Nurses trash Trump secret police threat to U.S. cities
Federal officers use chemical weapons and crowd control munitions against Black Lives Matter protesters outside the Mark O. Hatfield United States Courthouse on Wednesday, July 22, 2020, in Portland, Ore. | Noah Berger / AP

WASHINGTON—Breaking a labor-wide silence, National Nurses United, long known for its outspokenness, became the first AFL-CIO union to trash GOP President Donald Trump’s threat to send secret police storm troopers to U.S. cities.

The union’s July 22 statement came as senators slogged through amendments to the annual and monster defense bill, including one drafted by Sen. Chris Murphy, D-Conn., to ban such deployments.

That didn’t stop Trump. National Public Radio reported he’s sent Homeland Security Department agents to Kansas City, Mo., and announced he would inflict agents on Chicago.

“In the wake of the widely criticized use of federal agents in Portland, Ore.,” to assault, arrest and detain peaceful Black Lives Matter protesters, “Trump on Monday said he was looking at expanding these attacks on our communities to New York, Chicago, Detroit, Baltimore, Philadelphia, and Oakland, all cities with Democratic leaders, and, not coincidentally, large Black populations,” NNU said.

“Nurses think holistically and know that our uprisings are the result of extreme social, racial, and economic injustice—exposed now in even sharper relief with the COVID-19 pandemic,” said union President Deborah Burger, RN. “Nurses’ first reaction is to address the root problem and alleviate suffering with compassion and care, not to use the military to attack, punish, and oppress our patients!”

NNU noted the coronavirus pandemic raging through the U.S. disproportionately sickens and kills people of color, and that its impact is piled upon people who are often “without work, unable to meet rent, mortgage, and health bills” on top of past unjustified  “brutalization” and death from the police.

“In addition to brutalization and death at the hands of police, Black, indigenous, people of color (BIPOC) have disproportionately suffered under COVID-19, with double and up to three or four times the infection and death rates of whites in some states. Also, more essential workers are BIPOC and more workers from this group have lost their jobs and benefits. Nurses say this structural racism amounts to a national public health crisis,” NNU added.

“Our communities have great needs for federal help, investment, and intervention, not armed assaults,” said Burger. “We need caring and compassion, not confrontation. We need federal leadership on national safety standards for the pandemic, including stopping the push to dangerous reopening plans that are worsening the virus spread, not a war on our cities.”

“It is especially troubling to see the targeting of cities with large Black populations. They need support, not to be the scapegoat for the president’s reelection campaign.”

The lawmakers’ amendment, introduced the day before the union spoke, would basically outlaw the use of unidentified troops using unmarked vehicles to arbitrarily assault, arrest and detain people in cities. Troops could come in only after the state governor and the city mayor clearly asked for them, and if the troops were clearly identified as such. The forces in Portland weren’t.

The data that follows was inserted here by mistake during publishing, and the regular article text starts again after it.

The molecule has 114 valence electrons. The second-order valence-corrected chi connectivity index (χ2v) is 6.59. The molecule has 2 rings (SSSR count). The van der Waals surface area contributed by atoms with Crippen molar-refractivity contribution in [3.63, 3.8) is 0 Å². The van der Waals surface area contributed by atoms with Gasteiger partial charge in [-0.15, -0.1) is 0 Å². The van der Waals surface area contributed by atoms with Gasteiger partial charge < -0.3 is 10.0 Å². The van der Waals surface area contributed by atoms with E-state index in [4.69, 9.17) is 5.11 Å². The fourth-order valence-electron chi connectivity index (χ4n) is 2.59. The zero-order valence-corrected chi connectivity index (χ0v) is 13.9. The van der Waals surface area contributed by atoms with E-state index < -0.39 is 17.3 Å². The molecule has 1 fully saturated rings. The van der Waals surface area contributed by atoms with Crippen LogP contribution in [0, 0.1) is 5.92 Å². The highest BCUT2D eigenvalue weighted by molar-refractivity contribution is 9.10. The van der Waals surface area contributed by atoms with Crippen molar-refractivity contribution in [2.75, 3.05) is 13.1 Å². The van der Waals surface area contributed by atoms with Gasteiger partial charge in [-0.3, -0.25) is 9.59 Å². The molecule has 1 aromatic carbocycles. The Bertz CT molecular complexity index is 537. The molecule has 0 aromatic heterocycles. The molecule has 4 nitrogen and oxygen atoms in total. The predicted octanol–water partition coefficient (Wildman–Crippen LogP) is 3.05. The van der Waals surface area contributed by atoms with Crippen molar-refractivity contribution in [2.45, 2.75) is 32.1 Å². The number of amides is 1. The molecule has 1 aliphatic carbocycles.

Connecticut’s other Democratic senator, Richard Blumenthal, both Oregon senators and former Democratic presidential hopefuls Cory Booker (N.J.), Kamala Harris (Calif.), Bernie Sanders (Vt.), Amy Klobuchar (Minn.) and Elizabeth Warren (Mass.) co-sponsored Murphy’s troops ban, as did five others. Klobuchar, Harris, and Blumenthal are former local or state prosecutors.

Over in the House, which also prepared to debate the defense bill, three of Oregon’s four Democratic representatives introduced their own ban,  the Preventing Authoritarian Policing Tactics on America’s Streets Act, to “block the Trump administration from deploying federal forces as a shadowy paramilitary against Americans.”

Oregon’s two Democratic senators were particularly outspoken. “Federal forces have shot an unarmed protester in the head with impact munitions, and paramilitary forces in camouflage have been grabbing people off the streets and putting them into unmarked vans. These are the actions of an authoritarian regime, not a democratic republic. This gross violation of Americans’ civil rights must end immediately,” said Sen. Jeff Merkley.

“Donald Trump’s occupying army continues to trample on the constitutional rights of Oregonians and escalate violence against peaceful protesters,” added Sen. Ron Wyden. “If Congress doesn’t step in, these authoritarian tactics won’t stop in my hometown. If it can happen in Portland, it can happen anywhere.”

“Unidentified federal law enforcement are pulling protestors off the street into unmarked vans and detaining them without explanation. That’s the kind of behavior we expect from dictatorships, not the United States of America,” said Murphy.

“Without identification, there is no way to hold these officers accountable, and there is no way to know if they are really federal officers. We cannot allow an American secret police.”


CONTRIBUTOR

Mark Gruenberg
Mark Gruenberg

Mark Gruenberg is head of the Washington, D.C., bureau of People's World. He is also the editor of Press Associates Inc. (PAI), a union news service in Washington, D.C. that he has headed since 1999. Previously, he worked as Washington correspondent for the Ottaway News Service, as Port Jervis bureau chief for the Middletown, NY Times Herald Record, and as a researcher and writer for Congressional Quarterly. Mark obtained his BA in public policy from the University of Chicago and worked as the University of Chicago correspondent for the Chicago Daily News.

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